Theater review: ‘New Jerusalem...’ at Pico Playhouse
That pretty much sums up the views of both Jewish and Christian leaders toward the theological hot potato at the center of David Ives’ “New Jerusalem, The Interrogation of Baruch de Spinoza at Talmud Torah Congregation: Amsterdam, July 27, 1656.” Ives’ 2008 play is a speculative riff on the historical trial convened by Jewish elders at the insistence of the Dutch government in an attempt to suppress Spinoza’s dangerous philosophy.
Though best known for his cerebral sketch comedy anthology, “All in the Timing,” Ives' intent here is a serious play of ideas. The religious as well as political tensions between dogma and original thought are taken to heart in Elina de Santos’ staging for West Coast Jewish Theatre, notwithstanding telltale signs of insufficient rehearsal.
The stakes are high: A guilty pronouncement by the senior rabbi (Richard Fancy) would subject 23-year-old Spinoza (a miscast Marco Naggar) to excommunication and expulsion from his Jewish community; failure to silence him threatens the precarious safe haven extended to the Jews by the Dutch representative (Mark Bramhall). Using inventive anachronistic liberties, Ives offers a concise “Spinoza Primer” on the views that threatened religious orthodoxy on both sides.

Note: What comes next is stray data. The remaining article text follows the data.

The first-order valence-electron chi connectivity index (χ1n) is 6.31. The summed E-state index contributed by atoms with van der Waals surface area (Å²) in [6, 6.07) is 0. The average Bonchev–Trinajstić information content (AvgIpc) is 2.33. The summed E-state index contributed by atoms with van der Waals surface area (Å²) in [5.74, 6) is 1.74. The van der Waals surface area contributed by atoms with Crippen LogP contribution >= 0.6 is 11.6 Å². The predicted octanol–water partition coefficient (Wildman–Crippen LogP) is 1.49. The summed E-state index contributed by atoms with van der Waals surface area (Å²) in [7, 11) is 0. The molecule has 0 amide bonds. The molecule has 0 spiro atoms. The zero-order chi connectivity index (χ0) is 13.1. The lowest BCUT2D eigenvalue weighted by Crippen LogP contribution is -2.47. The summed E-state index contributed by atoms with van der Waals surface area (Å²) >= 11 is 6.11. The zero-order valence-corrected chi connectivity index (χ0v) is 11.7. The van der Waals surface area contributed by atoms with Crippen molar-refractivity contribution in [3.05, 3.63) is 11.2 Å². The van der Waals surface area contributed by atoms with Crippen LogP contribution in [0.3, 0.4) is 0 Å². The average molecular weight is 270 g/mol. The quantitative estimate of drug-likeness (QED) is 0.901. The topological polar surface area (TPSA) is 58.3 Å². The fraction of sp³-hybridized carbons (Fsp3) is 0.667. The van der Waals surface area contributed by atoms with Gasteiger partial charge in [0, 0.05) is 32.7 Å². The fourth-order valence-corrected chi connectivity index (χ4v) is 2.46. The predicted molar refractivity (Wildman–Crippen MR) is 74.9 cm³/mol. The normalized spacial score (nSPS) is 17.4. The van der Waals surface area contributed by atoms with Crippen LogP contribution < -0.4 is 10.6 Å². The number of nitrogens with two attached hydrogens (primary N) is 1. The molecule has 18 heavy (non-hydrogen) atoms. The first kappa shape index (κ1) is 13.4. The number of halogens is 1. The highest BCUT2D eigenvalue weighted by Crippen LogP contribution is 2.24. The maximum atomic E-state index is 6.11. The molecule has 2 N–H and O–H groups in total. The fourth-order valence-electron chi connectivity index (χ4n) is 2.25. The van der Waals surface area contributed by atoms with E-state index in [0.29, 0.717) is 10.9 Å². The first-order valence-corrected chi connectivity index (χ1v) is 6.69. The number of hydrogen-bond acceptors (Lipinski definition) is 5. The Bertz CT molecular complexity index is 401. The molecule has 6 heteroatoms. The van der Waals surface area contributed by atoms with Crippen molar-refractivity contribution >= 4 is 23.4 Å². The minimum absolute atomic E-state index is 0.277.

Breathing life into those ideas, however, requires performers who understand them. Setting aside flubbed lines, cadences and delivery frequently do not reflect a good handle on their meaning. Instead, emotional peaks arrive at arbitrary overacted moments, with insignificant sound and fury.
-– Philip Brandes
“New Jerusalem...,” Pico Playhouse, 10508 W. Pico Blvd., Los Angeles. 8 p.m. Thursdays through Saturdays, 3 p.m. Sundays. Ends April 1. $28. (323) 821-2449 or www.wcjt.org. Running time: 2 hours, 35 minutes.
Photo: Richard Fancy, left, and Marco Naggar. Credit: Hope Burleigh.